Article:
Bosnia-Herzegovina became an unlikely gatekeeper of the European Union. Since Hungary sealed off its borders with the rest of the Balkans, Bosnia’s over a thousand miles long, porous borders became the principal gateway to Europe for tens of thousands of migrants and refugees on their perilous journey to a better life. Thus far the state response has been to largely ignore the uncontrolled influx of undocumented migrants, shifting the burden onto the local communities, volunteers and a few NGO's.
The overwhelming majority of migrants see Bosnia only as a transit country. All they want is to go back in “The Game,” a vernacular term used to describe their journey to reach the EU. This precarious odyssey includes crossing treacherous rivers, former frontlines and minefields left over from the Bosnian war, then trekking on foot through Croatia, all the way to Italy and beyond. Even before the pandemic, undocumented migrants are by far the largest marginalized group in Bosnia, at the highest risk of contracting COVID-19, with extremely limited access to basic healthcare: squatting in abandoned, ruined, overcrowded buildings, lacking basic sanitary conditions.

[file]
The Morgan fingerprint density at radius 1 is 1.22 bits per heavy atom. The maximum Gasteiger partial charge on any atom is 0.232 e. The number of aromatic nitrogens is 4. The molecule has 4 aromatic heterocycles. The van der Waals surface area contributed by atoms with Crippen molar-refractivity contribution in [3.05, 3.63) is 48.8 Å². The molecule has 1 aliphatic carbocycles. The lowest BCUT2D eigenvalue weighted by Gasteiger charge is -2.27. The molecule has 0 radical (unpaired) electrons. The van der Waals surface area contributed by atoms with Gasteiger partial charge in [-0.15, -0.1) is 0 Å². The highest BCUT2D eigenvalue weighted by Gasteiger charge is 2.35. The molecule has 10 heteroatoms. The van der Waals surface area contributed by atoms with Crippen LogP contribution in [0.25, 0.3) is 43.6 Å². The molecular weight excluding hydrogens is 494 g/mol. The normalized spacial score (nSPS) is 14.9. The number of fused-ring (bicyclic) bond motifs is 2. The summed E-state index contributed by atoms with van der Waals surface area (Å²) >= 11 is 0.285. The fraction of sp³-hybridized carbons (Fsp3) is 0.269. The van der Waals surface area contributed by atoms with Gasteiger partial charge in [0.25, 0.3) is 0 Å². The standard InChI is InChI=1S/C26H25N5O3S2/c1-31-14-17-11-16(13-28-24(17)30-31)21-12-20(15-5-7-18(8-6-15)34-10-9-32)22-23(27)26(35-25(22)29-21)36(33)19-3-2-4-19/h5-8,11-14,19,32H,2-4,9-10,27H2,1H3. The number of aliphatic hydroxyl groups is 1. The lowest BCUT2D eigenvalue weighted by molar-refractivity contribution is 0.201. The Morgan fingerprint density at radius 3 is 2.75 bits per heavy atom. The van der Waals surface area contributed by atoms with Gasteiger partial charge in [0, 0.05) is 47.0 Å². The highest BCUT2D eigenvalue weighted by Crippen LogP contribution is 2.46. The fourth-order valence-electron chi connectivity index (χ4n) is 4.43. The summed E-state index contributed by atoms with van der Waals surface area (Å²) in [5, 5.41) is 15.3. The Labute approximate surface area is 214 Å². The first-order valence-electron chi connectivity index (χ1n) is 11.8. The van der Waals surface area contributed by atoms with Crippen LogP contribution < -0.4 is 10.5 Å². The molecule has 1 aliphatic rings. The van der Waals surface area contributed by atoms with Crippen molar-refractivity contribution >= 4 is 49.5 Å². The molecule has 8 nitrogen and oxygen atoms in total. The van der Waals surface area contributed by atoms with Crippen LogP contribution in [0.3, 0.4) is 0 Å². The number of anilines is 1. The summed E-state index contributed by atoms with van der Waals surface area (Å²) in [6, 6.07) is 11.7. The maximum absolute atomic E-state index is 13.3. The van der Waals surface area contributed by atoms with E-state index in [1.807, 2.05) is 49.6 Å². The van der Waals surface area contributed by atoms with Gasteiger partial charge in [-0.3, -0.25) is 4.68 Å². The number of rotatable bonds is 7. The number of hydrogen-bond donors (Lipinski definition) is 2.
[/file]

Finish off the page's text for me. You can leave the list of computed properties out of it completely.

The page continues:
Bosnia’s crippled healthcare system won’t be able to cope with the pandemic, Bosnia as a country is unwilling and incapable to cope with influx of undocumented immigrants. The extreme measures taken to contain the disease mean the migrants will remain stuck in Bosnia for longer periods of time. Currently the Bosnian government is attempting to organise a mass deportation of the undocumented migrants to their countries of origin, despite the fact that some of those countries are known for torture, or cruel, inhuman or degrading treatment and capital punishment, effectively violating their right to life. The pandemic will eventually end but migrants' ordeal in Bosnia will continue. The aim of this project is to follow undocumented migrants as they navigate through the COVID-19 outbreak in a society that doesn’t want them, in a country that doesn’t care about them.